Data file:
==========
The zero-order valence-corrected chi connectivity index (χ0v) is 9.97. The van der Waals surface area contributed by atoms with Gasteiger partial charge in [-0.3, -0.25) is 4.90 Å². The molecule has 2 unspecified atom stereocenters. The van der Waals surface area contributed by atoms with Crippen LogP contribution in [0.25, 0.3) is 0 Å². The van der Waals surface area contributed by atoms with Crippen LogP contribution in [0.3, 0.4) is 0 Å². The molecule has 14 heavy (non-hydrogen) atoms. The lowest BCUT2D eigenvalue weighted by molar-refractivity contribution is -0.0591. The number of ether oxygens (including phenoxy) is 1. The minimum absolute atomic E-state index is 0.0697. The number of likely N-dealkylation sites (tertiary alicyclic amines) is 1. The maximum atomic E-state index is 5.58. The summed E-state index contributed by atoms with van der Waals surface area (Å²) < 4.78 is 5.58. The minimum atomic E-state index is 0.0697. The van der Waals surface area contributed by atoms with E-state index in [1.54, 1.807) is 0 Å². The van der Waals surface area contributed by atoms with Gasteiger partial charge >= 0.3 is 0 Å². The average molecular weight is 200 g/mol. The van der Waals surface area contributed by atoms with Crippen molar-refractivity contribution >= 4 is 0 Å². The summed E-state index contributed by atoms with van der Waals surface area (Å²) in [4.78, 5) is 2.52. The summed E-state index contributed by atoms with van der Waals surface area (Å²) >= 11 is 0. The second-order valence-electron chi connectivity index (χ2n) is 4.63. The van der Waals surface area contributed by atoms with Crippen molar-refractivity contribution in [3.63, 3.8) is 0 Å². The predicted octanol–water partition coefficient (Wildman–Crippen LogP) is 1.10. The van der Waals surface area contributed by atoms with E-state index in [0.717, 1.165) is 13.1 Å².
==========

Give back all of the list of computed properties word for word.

The zero-order valence-corrected chi connectivity index (χ0v) is 9.97. The van der Waals surface area contributed by atoms with Gasteiger partial charge in [-0.3, -0.25) is 4.90 Å². The molecule has 2 unspecified atom stereocenters. The van der Waals surface area contributed by atoms with Crippen LogP contribution in [0.25, 0.3) is 0 Å². The van der Waals surface area contributed by atoms with Crippen LogP contribution in [0.3, 0.4) is 0 Å². The molecule has 14 heavy (non-hydrogen) atoms. The lowest BCUT2D eigenvalue weighted by molar-refractivity contribution is -0.0591. The number of ether oxygens (including phenoxy) is 1. The minimum absolute atomic E-state index is 0.0697. The number of likely N-dealkylation sites (tertiary alicyclic amines) is 1. The maximum atomic E-state index is 5.58. The summed E-state index contributed by atoms with van der Waals surface area (Å²) < 4.78 is 5.58. The minimum atomic E-state index is 0.0697. The van der Waals surface area contributed by atoms with E-state index in [1.54, 1.807) is 0 Å². The van der Waals surface area contributed by atoms with Gasteiger partial charge >= 0.3 is 0 Å². The average molecular weight is 200 g/mol. The van der Waals surface area contributed by atoms with Crippen molar-refractivity contribution >= 4 is 0 Å². The summed E-state index contributed by atoms with van der Waals surface area (Å²) in [4.78, 5) is 2.52. The summed E-state index contributed by atoms with van der Waals surface area (Å²) >= 11 is 0. The second-order valence-electron chi connectivity index (χ2n) is 4.63. The van der Waals surface area contributed by atoms with Crippen molar-refractivity contribution in [3.63, 3.8) is 0 Å². The predicted octanol–water partition coefficient (Wildman–Crippen LogP) is 1.10. The van der Waals surface area contributed by atoms with E-state index in [0.717, 1.165) is 13.1 Å².